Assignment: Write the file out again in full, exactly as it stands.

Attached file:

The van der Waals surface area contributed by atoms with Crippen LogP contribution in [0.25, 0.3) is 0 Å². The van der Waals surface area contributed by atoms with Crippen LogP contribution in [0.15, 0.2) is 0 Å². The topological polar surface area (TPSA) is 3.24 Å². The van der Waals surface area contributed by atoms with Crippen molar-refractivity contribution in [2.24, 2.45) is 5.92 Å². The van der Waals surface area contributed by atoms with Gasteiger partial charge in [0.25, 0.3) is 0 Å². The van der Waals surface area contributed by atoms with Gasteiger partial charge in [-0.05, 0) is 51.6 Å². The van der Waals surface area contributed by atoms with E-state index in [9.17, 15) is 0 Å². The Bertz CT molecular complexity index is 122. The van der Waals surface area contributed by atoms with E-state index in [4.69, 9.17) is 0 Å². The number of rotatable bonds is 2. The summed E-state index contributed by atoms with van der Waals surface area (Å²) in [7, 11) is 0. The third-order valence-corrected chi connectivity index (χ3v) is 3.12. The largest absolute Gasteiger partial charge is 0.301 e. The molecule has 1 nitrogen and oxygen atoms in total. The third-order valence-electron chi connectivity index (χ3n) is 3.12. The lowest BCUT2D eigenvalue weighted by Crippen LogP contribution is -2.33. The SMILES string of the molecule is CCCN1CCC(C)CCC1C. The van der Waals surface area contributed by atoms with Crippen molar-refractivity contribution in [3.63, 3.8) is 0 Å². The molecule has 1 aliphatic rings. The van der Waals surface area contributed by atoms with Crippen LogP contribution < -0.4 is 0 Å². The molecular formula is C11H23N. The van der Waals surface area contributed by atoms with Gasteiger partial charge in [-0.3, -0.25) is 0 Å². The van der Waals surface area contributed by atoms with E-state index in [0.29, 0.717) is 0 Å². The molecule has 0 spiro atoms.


The van der Waals surface area contributed by atoms with Crippen LogP contribution in [0.25, 0.3) is 0 Å². The van der Waals surface area contributed by atoms with Crippen LogP contribution in [0.15, 0.2) is 0 Å². The topological polar surface area (TPSA) is 3.24 Å². The van der Waals surface area contributed by atoms with Crippen molar-refractivity contribution in [2.24, 2.45) is 5.92 Å². The van der Waals surface area contributed by atoms with Gasteiger partial charge in [0.25, 0.3) is 0 Å². The van der Waals surface area contributed by atoms with Gasteiger partial charge in [-0.05, 0) is 51.6 Å². The van der Waals surface area contributed by atoms with E-state index in [9.17, 15) is 0 Å². The Bertz CT molecular complexity index is 122. The van der Waals surface area contributed by atoms with E-state index in [4.69, 9.17) is 0 Å². The number of rotatable bonds is 2. The summed E-state index contributed by atoms with van der Waals surface area (Å²) in [7, 11) is 0. The third-order valence-corrected chi connectivity index (χ3v) is 3.12. The largest absolute Gasteiger partial charge is 0.301 e. The molecule has 1 nitrogen and oxygen atoms in total. The third-order valence-electron chi connectivity index (χ3n) is 3.12. The lowest BCUT2D eigenvalue weighted by Crippen LogP contribution is -2.33. The SMILES string of the molecule is CCCN1CCC(C)CCC1C. The van der Waals surface area contributed by atoms with Crippen molar-refractivity contribution in [3.63, 3.8) is 0 Å². The molecule has 1 aliphatic rings. The van der Waals surface area contributed by atoms with Crippen LogP contribution < -0.4 is 0 Å². The molecular formula is C11H23N. The van der Waals surface area contributed by atoms with Gasteiger partial charge in [-0.3, -0.25) is 0 Å². The van der Waals surface area contributed by atoms with E-state index in [0.29, 0.717) is 0 Å². The molecule has 0 spiro atoms.